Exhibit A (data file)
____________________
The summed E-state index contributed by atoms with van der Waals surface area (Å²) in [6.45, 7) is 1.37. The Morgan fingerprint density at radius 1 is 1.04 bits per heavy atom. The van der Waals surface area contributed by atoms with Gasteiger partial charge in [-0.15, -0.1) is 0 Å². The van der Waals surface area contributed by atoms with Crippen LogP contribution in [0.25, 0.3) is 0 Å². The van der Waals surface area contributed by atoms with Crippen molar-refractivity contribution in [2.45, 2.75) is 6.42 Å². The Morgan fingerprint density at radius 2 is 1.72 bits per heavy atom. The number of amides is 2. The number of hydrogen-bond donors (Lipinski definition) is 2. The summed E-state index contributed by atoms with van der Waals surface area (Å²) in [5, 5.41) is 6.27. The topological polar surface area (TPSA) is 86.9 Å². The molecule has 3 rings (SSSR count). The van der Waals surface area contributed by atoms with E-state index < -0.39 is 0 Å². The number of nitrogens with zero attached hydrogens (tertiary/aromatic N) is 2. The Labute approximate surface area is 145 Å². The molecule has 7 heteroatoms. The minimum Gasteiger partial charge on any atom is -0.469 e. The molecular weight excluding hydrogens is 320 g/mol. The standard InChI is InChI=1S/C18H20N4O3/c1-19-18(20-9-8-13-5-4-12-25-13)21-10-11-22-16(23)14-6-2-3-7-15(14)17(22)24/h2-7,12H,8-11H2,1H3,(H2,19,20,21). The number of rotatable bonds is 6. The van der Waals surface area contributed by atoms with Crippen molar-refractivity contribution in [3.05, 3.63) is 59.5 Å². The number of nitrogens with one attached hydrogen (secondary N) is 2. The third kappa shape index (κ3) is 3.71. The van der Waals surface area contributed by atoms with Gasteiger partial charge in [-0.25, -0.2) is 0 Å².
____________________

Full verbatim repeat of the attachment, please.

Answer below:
The summed E-state index contributed by atoms with van der Waals surface area (Å²) in [6.45, 7) is 1.37. The Morgan fingerprint density at radius 1 is 1.04 bits per heavy atom. The van der Waals surface area contributed by atoms with Gasteiger partial charge in [-0.15, -0.1) is 0 Å². The van der Waals surface area contributed by atoms with Crippen LogP contribution in [0.25, 0.3) is 0 Å². The van der Waals surface area contributed by atoms with Crippen molar-refractivity contribution in [2.45, 2.75) is 6.42 Å². The Morgan fingerprint density at radius 2 is 1.72 bits per heavy atom. The number of amides is 2. The number of hydrogen-bond donors (Lipinski definition) is 2. The summed E-state index contributed by atoms with van der Waals surface area (Å²) in [5, 5.41) is 6.27. The topological polar surface area (TPSA) is 86.9 Å². The molecule has 3 rings (SSSR count). The van der Waals surface area contributed by atoms with E-state index < -0.39 is 0 Å². The number of nitrogens with zero attached hydrogens (tertiary/aromatic N) is 2. The Labute approximate surface area is 145 Å². The molecule has 7 heteroatoms. The minimum Gasteiger partial charge on any atom is -0.469 e. The molecular weight excluding hydrogens is 320 g/mol. The standard InChI is InChI=1S/C18H20N4O3/c1-19-18(20-9-8-13-5-4-12-25-13)21-10-11-22-16(23)14-6-2-3-7-15(14)17(22)24/h2-7,12H,8-11H2,1H3,(H2,19,20,21). The number of rotatable bonds is 6. The van der Waals surface area contributed by atoms with Crippen molar-refractivity contribution in [3.05, 3.63) is 59.5 Å². The number of nitrogens with one attached hydrogen (secondary N) is 2. The third kappa shape index (κ3) is 3.71. The van der Waals surface area contributed by atoms with Gasteiger partial charge in [-0.25, -0.2) is 0 Å².